[PATCH RFC] pullrequest: reverse order of changeset list

Mads Kiilerich mads at kiilerich.com
Sun Apr 26 16:38:15 EDT 2015

On 04/26/2015 09:22 PM, Thomas De Schampheleire wrote:
> I don't think we need to be able to show lists in both orders. But I 
> do think that we should not assume that users remember which order 
> Kallithea uses, because there are other tools (like Bitbucket) that 
> show pullrequest commits in the other order. Clarifying in some way 
> what the order is, is sufficient to handle this.

In that case it just has to be something that gives the answer when 
someone is looking for it. It could be an explanation as mouse over text 
on the whole graph. Or even better: it could be highlighting the parents 
when hovering over a changeset and/or a bubble that points at the 
direction of the parents and the direction where they can be found (with 
links to the changeset if it for some reason not is shown - for example 
when on a paged changelog).

>> The dots/circles for all changesets could perhaps be made something that
>> looks more like a funnel where the lines from the previous changesets goes
>> into the funnel. Or something like a box where it is clear that the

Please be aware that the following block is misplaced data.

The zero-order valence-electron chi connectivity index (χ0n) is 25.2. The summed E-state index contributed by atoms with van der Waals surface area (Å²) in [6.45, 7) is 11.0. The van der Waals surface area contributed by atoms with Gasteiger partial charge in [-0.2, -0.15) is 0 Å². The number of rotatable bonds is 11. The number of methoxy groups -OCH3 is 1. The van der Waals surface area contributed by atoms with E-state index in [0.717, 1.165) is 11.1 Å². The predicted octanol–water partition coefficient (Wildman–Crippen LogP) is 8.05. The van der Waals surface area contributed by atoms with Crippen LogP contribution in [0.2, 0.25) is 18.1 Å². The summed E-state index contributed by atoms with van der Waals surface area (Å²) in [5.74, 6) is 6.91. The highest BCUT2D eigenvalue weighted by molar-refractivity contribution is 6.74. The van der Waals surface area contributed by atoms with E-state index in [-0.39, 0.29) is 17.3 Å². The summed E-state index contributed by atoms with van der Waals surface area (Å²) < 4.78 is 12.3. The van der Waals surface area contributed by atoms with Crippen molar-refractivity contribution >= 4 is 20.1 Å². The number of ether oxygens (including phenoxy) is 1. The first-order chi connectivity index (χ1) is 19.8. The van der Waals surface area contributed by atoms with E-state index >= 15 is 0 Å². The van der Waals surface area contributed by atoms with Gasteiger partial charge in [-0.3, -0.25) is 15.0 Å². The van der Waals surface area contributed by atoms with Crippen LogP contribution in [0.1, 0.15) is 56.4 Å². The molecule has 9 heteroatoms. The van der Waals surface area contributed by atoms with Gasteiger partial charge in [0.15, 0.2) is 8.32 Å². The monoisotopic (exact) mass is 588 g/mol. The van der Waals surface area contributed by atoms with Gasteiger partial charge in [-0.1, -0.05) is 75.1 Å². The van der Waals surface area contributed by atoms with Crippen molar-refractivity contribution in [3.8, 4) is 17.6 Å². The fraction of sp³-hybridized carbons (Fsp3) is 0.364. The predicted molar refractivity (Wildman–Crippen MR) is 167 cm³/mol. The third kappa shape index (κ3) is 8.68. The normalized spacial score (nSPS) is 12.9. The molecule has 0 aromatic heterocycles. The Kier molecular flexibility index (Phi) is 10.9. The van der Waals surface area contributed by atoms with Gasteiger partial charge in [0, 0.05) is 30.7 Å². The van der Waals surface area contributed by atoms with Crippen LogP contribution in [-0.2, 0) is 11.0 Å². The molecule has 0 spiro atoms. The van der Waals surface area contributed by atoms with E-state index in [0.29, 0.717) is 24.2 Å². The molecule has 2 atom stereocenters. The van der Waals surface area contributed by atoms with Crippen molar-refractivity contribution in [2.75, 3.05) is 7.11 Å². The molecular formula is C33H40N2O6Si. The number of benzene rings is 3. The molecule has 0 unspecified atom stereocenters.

>> ancestors goes into it while it is the whole thing that is used as an
>> ancestor for other changesets.
>> It would probably be simpler to just put a number on all the changesets in
>> the series. The number will be local for the PR but it will be small and the
>> ordering will be obvious (even though the number itself will be unstable in
>> the case where the topological ordering on the server somehow should
>> change). I think that would be upstreamable. I still think it is a bad idea
>> to show it top-down.
> I like this idea: it's indeed simple, both to implement and to understand.
> No worries, I'll keep the existing order ;-)
> But to be clear: what do you consider number 1: the parent-most commit
> (the one at the bottom), right?

Yes, that is the first changeset in the series and the first that will 
be applied - let's call that number 1. That reasoning also makes it hard 
to argue that we sould be zero indexed ;-)


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